Following Telecom’s restructuring at the start of last week, Clear Communications announced one of its own to “better focus on customers”.
“We want to accelerate growth by 20% year on year and I expect to reach a target of $500 million turnover in 18 to 24 months,” says chief executive Peter Kaliaropoulos, who's been in the job since September.
The new structure will divide Clear into four business units (wireless, wholesale, business solutions and mass markets) which could, in time, be spun off into separate businesses.
“That’s not our intention at this stage but it will help us focus our resources more effectively.”
The bulk of Clear’s earnings are expected to come from the wholesale, wireless and business divisions. These units will be supported by six service units covering functions like HR and finance.
“There will be no lay-offs from the restructure — in fact, quite the opposite. We’re in a period of growth that saw us add 39 people last month,” Kaliaropoulos says. There are two notable departures, however; network director Ken Benson, who joined Clear from Telecom in March last year, is going as is sales director Ted Watson.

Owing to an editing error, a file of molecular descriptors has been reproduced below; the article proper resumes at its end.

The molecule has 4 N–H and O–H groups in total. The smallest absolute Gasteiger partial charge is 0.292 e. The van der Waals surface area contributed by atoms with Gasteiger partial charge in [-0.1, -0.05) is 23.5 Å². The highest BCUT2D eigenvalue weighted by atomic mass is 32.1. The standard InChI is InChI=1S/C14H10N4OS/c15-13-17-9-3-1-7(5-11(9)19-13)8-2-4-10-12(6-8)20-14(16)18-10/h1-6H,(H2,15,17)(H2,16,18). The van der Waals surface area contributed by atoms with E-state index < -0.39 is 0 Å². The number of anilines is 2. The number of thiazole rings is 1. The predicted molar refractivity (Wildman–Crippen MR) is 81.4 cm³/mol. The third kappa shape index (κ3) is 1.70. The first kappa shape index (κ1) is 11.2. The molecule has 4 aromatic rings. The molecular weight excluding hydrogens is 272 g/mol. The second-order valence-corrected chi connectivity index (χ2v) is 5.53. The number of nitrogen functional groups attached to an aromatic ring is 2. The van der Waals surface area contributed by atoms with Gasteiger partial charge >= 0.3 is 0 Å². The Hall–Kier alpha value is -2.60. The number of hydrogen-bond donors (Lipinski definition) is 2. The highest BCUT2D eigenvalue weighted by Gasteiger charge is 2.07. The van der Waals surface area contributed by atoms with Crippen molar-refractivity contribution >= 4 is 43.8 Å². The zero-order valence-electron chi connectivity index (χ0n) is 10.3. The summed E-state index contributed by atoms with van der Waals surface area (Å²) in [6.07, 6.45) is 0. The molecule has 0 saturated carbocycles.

Clear's move into wireless communications, specifically cellular telephony, will depend on the outcome of the government’s spectrum auction and whether Clear can secure a chunk of the spectrum. Clear’s latest bidding tactic is to only go after one 10 MHz slot rather than 15 MHz as Telecom is.
“We’ve discussed it with our technical people and we’re confident that is the way forward.” Kaliaropoulos won’t divulge Clear’s plans for the spectrum or who it would partner with, except to say it has a number of options ranging from building its own infrastructure to partnering with another telco.
“Put it this way, the planning is out of the way and we are ready to move as soon as the auction finishes.” Kaliaropoulos says Clear could launch a commercial offering within 6 to 9 months of the end of the auction.
Telecom, for its part, last week restructured into six division: two in New Zealand, two in Australia and two (mobile and internet) spanning the Tasman.